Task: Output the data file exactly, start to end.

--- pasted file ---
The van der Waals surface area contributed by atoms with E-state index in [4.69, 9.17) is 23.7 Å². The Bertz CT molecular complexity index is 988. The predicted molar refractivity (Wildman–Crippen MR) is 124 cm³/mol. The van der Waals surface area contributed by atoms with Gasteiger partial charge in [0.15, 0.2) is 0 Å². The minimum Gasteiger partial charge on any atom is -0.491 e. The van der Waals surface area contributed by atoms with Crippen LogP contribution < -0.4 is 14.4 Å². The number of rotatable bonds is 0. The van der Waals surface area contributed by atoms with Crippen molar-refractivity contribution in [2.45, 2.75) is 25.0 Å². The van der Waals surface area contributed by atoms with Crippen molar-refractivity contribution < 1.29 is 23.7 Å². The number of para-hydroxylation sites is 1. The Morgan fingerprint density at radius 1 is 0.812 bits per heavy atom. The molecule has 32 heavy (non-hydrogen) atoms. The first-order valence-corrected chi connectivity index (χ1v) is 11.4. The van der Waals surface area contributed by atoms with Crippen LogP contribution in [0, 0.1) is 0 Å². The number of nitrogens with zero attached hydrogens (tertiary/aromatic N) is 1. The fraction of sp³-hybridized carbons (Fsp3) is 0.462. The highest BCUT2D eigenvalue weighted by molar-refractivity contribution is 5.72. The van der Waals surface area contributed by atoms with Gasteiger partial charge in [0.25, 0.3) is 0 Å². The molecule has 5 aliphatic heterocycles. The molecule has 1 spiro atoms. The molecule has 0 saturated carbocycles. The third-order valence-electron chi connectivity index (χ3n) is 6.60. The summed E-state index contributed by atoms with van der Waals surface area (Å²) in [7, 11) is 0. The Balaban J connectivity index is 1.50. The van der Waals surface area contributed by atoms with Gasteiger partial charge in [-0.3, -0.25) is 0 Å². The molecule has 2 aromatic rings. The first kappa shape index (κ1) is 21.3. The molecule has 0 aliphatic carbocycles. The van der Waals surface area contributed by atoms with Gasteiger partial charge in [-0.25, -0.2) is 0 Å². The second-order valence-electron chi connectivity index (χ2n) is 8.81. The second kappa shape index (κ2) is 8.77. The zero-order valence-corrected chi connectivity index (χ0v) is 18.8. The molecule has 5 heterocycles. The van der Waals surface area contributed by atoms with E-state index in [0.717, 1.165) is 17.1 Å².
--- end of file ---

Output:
The van der Waals surface area contributed by atoms with E-state index in [4.69, 9.17) is 23.7 Å². The Bertz CT molecular complexity index is 988. The predicted molar refractivity (Wildman–Crippen MR) is 124 cm³/mol. The van der Waals surface area contributed by atoms with Gasteiger partial charge in [0.15, 0.2) is 0 Å². The minimum Gasteiger partial charge on any atom is -0.491 e. The van der Waals surface area contributed by atoms with Crippen LogP contribution < -0.4 is 14.4 Å². The number of rotatable bonds is 0. The van der Waals surface area contributed by atoms with Crippen molar-refractivity contribution in [2.45, 2.75) is 25.0 Å². The van der Waals surface area contributed by atoms with Crippen molar-refractivity contribution < 1.29 is 23.7 Å². The number of para-hydroxylation sites is 1. The Morgan fingerprint density at radius 1 is 0.812 bits per heavy atom. The molecule has 32 heavy (non-hydrogen) atoms. The first-order valence-corrected chi connectivity index (χ1v) is 11.4. The van der Waals surface area contributed by atoms with Crippen LogP contribution in [0, 0.1) is 0 Å². The number of nitrogens with zero attached hydrogens (tertiary/aromatic N) is 1. The fraction of sp³-hybridized carbons (Fsp3) is 0.462. The highest BCUT2D eigenvalue weighted by molar-refractivity contribution is 5.72. The van der Waals surface area contributed by atoms with Gasteiger partial charge in [0.25, 0.3) is 0 Å². The molecule has 5 aliphatic heterocycles. The molecule has 1 spiro atoms. The molecule has 0 saturated carbocycles. The third-order valence-electron chi connectivity index (χ3n) is 6.60. The summed E-state index contributed by atoms with van der Waals surface area (Å²) in [7, 11) is 0. The Balaban J connectivity index is 1.50. The van der Waals surface area contributed by atoms with Gasteiger partial charge in [-0.3, -0.25) is 0 Å². The molecule has 2 aromatic rings. The first kappa shape index (κ1) is 21.3. The molecule has 0 aliphatic carbocycles. The van der Waals surface area contributed by atoms with Gasteiger partial charge in [-0.25, -0.2) is 0 Å². The second-order valence-electron chi connectivity index (χ2n) is 8.81. The second kappa shape index (κ2) is 8.77. The zero-order valence-corrected chi connectivity index (χ0v) is 18.8. The molecule has 5 heterocycles. The van der Waals surface area contributed by atoms with E-state index in [0.717, 1.165) is 17.1 Å².